A few clicks of the mouse could save practitioners a ton of time by assisting them in determining whether they need to apply the requirements of AR-C Section 70, Preparation of Financial Statements, when their bookkeeping or accounting services result in financial statements.
The IRS reduced its backlog of unprocessed original tax returns by 80% from the 2022 to the 2023 tax filing season and improved its phone service, but real and permanent change requires significant IT upgrades, the national taxpayer advocate said Wednesday in her midyear report to Congress.
The Internal Revenue Service improved its performance during this year's tax season, catching up on much of its backlog, but is still behind on dealing with all the amended returns and correspondence it received this year, according to a new report.
It has been five years since the U.S. Supreme Court heard South Dakota v. Wayfair. The court decided on June 21, 2018, that states could tax purchases made from out-of-state sellers, even if the seller does not have a physical presence in the taxing state. Much of what has happened in state tax law since then has been based on that decision.
The IRS on Wednesday issued Notice 2023-42, which grants penalty relief for corporations that did not pay estimated tax in connection with the new corporate alternative minimum tax (CAMT), saying the move is "in the interest of sound tax administration."
The Department of Treasury and the Internal Revenue Service today issued Notice 2023-42PDF, which will grant penalty relief for corporations that did not pay estimated tax in connection with the new corporate alternative minimum tax (CAMT).
The words "IRS" and "paperless" do not typically go together, so it was not surprising when the national taxpayer advocate was greeted with laughter when she coupled the two words during AICPA & CIMA ENGAGE 2023 in Las Vegas. And not just that, she said the IRS version of paperless is a goal in the not-so-distant future.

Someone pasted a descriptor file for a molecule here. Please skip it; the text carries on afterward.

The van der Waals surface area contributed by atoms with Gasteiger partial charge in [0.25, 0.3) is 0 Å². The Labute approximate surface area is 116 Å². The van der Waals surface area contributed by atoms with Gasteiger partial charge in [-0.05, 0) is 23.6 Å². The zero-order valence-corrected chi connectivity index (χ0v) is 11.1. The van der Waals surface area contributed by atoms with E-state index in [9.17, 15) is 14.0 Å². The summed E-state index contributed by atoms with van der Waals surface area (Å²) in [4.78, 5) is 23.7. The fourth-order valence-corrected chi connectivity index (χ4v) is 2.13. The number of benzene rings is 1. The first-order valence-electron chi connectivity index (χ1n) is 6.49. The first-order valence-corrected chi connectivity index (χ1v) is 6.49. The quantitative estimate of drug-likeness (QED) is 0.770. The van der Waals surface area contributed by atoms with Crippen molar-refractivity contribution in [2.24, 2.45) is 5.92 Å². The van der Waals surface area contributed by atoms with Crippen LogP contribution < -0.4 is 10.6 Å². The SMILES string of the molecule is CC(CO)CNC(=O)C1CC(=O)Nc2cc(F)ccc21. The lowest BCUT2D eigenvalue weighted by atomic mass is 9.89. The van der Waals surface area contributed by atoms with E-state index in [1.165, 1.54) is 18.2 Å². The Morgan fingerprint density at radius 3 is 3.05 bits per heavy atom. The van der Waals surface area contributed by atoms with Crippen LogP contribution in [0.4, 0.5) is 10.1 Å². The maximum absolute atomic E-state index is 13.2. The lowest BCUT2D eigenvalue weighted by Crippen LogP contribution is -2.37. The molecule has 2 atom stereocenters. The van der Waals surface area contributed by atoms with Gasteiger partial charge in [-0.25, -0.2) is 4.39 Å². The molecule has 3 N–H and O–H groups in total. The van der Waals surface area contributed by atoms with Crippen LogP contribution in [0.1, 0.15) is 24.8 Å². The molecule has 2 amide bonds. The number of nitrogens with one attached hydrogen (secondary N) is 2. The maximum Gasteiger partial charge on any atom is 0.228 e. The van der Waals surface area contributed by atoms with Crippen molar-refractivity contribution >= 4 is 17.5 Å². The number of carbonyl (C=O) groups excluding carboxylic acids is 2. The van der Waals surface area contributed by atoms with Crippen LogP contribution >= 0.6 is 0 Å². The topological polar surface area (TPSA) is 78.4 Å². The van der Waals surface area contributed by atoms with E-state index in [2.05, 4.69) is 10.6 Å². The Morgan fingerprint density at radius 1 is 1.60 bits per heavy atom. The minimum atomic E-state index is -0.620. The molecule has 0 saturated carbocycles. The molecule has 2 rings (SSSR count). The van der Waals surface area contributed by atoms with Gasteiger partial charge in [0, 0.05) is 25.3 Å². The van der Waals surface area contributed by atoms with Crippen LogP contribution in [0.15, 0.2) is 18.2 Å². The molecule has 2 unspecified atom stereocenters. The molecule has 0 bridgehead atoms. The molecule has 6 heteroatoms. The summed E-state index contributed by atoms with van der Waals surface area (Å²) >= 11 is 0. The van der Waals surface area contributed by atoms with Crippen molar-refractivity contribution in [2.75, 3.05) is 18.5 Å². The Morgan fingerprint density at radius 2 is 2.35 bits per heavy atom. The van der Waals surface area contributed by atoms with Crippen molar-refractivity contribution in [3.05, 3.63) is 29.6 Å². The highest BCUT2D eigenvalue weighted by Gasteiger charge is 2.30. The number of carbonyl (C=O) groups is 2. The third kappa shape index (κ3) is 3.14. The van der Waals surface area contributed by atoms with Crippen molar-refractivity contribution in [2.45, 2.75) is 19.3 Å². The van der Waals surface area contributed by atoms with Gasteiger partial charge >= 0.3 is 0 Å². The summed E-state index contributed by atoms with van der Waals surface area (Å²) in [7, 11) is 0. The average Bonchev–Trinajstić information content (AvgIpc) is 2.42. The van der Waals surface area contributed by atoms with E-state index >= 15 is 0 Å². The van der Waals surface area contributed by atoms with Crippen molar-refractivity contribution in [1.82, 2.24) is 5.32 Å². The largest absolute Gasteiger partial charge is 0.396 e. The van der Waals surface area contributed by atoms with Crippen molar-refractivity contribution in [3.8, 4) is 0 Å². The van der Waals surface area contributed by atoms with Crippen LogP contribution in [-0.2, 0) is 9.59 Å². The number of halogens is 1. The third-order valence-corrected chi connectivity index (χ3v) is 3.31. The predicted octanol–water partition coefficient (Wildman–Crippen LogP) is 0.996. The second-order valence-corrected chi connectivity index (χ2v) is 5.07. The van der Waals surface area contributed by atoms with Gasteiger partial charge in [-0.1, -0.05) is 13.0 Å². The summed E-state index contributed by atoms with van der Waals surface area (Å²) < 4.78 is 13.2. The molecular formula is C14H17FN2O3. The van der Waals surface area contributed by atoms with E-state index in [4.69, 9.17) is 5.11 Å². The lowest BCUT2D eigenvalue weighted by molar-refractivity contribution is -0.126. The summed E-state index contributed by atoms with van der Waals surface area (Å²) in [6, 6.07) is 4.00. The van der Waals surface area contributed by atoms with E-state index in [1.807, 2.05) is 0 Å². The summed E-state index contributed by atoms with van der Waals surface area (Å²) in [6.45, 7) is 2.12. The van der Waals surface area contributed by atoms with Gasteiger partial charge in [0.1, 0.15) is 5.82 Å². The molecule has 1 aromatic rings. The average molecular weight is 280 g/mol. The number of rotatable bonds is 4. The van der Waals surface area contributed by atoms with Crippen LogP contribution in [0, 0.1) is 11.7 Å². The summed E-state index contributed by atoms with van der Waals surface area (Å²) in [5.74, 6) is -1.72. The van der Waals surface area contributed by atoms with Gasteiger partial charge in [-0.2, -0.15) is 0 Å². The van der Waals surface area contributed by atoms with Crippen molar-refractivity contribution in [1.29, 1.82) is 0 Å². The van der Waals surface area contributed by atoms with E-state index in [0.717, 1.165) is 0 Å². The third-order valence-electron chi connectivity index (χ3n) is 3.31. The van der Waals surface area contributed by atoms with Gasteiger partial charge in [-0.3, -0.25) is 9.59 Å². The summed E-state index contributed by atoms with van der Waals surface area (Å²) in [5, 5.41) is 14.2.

It began as a way to help business owners and workers by providing a tax credit for employers that continued to pay employees at the height of the COVID-19 pandemic. But the employee retention credit (ERC) became so rife with abuse that the IRS cannot keep up with the legitimate filings.
AI such as ChatGPT is changing the world as we know it. As a practitioner, can it help you better serve your clients, support your staff, and prepare you and your practice for the future? Let's first take a look at what ChatGPT is as we attempt to answer these questions. We will then provide an example of a conversation between this powerful AI chatbot and a hypothetical client and let you be the judge.
The Department of the Treasury and the Internal Revenue Service today issued proposed regulations for applicants investing in certain solar and wind powered electricity generation facilities.
The debt-limit deal would rein in spending on some federal government services but barely dents the roughly $20 trillion in combined budget deficits projected over the next decade.
The IRS is facing substantial cuts to funds meant to rebuild its workforce and modernize its legacy IT systems over the next decade, as part of a deal to raise the debt ceiling and avoid a first-ever government default.